INSIDE BUSINESS: Tread carefully in the global village

"THINK global, act local" has become the marketing director's mantra heard in boardrooms around the world. Yet much cross-border marketing activity has been premature and too sophisticated, and has overlooked the importance of detailed research into local differences in consumer attitudes, according to a report by Ogilvy & Mather, the advertising agency.

The growth of transnational media, from satellite television to the Internet, has persuaded many companies to establish global strategies. But it has also fostered a false sense of security, persuading some to believe in communities, or groups of consumers, that do not exist.

Transnational media are inevitably indiscriminate, the agency warns. The "footprint" of the satellite that covers Asia carrying Rupert Murdoch's Star TV spans more than 3 billion people in 43 countries.

But local differences in attitude and perception are critical. "People at different stages in the evolution of their understanding and attitudes to advertising and brands will interpret marketing messages in distinctly different ways," says Sheila Byfield, director of O&M Media. "It's not a question of avoiding transnational media, but of more carefully appreciating just who will receive your message, and ensuring the creative execution caters for this."

The growth of themed transnational channels, such as Eurosport and MTV, confirms that irrespective of location, people sharing a particular interest or way of life can have more in common with each other than their neighbours. This is underlined by the growth of the Internet, she says: " 'Virtual communities' are being created, composed of people with like interests, probably more so than can be found in their own home town." The Internet is a global medium, linking users around the world simultaneously. But it also offers opportunities to tap into many smaller collections of consumers, grouped together by common interest irrespective of location, culture or language. Current estimates predict 750 million regular Internet users by 2000.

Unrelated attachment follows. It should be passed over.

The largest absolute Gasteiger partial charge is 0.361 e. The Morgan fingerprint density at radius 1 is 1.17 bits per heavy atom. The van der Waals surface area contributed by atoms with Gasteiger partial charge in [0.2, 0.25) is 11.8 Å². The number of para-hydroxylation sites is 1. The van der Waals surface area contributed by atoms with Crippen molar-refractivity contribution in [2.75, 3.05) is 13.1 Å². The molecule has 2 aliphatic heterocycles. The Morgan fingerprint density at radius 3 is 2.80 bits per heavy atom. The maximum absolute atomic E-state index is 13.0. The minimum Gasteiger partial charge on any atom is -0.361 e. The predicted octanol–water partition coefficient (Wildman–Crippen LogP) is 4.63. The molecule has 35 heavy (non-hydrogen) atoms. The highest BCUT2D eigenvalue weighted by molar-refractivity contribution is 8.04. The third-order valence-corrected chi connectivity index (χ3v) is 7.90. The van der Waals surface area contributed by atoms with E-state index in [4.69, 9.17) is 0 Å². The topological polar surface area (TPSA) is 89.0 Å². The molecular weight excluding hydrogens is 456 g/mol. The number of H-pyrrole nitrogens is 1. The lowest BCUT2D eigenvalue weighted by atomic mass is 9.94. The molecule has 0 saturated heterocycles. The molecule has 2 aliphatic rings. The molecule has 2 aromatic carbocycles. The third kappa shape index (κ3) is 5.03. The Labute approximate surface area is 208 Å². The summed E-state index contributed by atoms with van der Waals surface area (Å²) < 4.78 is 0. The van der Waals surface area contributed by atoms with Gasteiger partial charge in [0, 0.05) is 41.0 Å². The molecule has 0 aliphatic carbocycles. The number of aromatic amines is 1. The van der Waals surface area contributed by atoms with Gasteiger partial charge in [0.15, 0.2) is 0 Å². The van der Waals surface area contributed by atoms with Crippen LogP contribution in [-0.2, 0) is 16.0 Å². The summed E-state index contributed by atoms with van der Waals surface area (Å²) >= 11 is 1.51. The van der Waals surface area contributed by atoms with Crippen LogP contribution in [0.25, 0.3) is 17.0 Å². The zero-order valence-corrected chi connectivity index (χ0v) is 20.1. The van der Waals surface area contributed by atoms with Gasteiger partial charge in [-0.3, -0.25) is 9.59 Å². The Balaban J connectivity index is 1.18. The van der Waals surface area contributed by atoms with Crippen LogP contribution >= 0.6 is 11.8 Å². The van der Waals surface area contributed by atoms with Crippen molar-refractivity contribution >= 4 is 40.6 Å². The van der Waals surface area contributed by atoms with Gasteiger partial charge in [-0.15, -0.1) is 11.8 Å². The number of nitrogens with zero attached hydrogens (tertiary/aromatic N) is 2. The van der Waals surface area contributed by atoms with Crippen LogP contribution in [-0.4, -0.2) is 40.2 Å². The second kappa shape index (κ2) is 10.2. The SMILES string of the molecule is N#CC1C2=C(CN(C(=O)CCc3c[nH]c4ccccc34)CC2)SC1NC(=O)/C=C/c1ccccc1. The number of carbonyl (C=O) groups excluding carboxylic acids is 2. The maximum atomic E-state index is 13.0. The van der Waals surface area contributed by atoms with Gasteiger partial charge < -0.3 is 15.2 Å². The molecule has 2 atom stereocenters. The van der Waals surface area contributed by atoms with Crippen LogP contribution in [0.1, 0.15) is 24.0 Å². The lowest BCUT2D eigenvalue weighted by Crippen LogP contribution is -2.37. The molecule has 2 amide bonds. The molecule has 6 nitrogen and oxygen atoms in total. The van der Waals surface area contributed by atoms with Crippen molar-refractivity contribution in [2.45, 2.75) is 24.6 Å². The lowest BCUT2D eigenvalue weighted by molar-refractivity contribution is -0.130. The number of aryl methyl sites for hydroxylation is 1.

But Ms Byfield warns that despite huge opportunities to reach "tribes of consumers" on the Internet, there are also many chances to get it wrong. "Internet users are more critical of messages they receive, and expectations of standards of creativity and innovation are high because the Internet is a relatively 'new' medium," she says.

The notion of tribes of consumers must also be acknowledged when evaluating the effectiveness of campaigns, says Linda Caller, international planning director at O&M. "It may be that a brand suddenly stops growing: it has only succeeded in penetrating a hitherto unforeseen island in that society." She says it will become less important to know that a company has a particular percentage share of a national market, more important to know it has achieved maximum growth among its core target group.

Research must be more finely honed. Where experience of consumer choice is limited, as in newer markets such as Eastern Europe or parts of Asia, conventional research into product preferences cannot be taken for granted. Findings can be distorted. Choice and brand loyalty may not yet have real meaning in markets where the imported alternative costs a month's wages. "Without greater understanding there is a danger of premature extrapolation, of seeking conceptual sophistication before the necessary groundwork has been laid," the report warns.

Misunderstanding local variations in consumer attitudes results in marketing activity that can damage by being out of step with a brand's core values, it concludes. This can only be overcome by identifying the core values of a brand, described by Ms Byfield as the brand's "DNA". She adds: "This, and only this, is what will travel."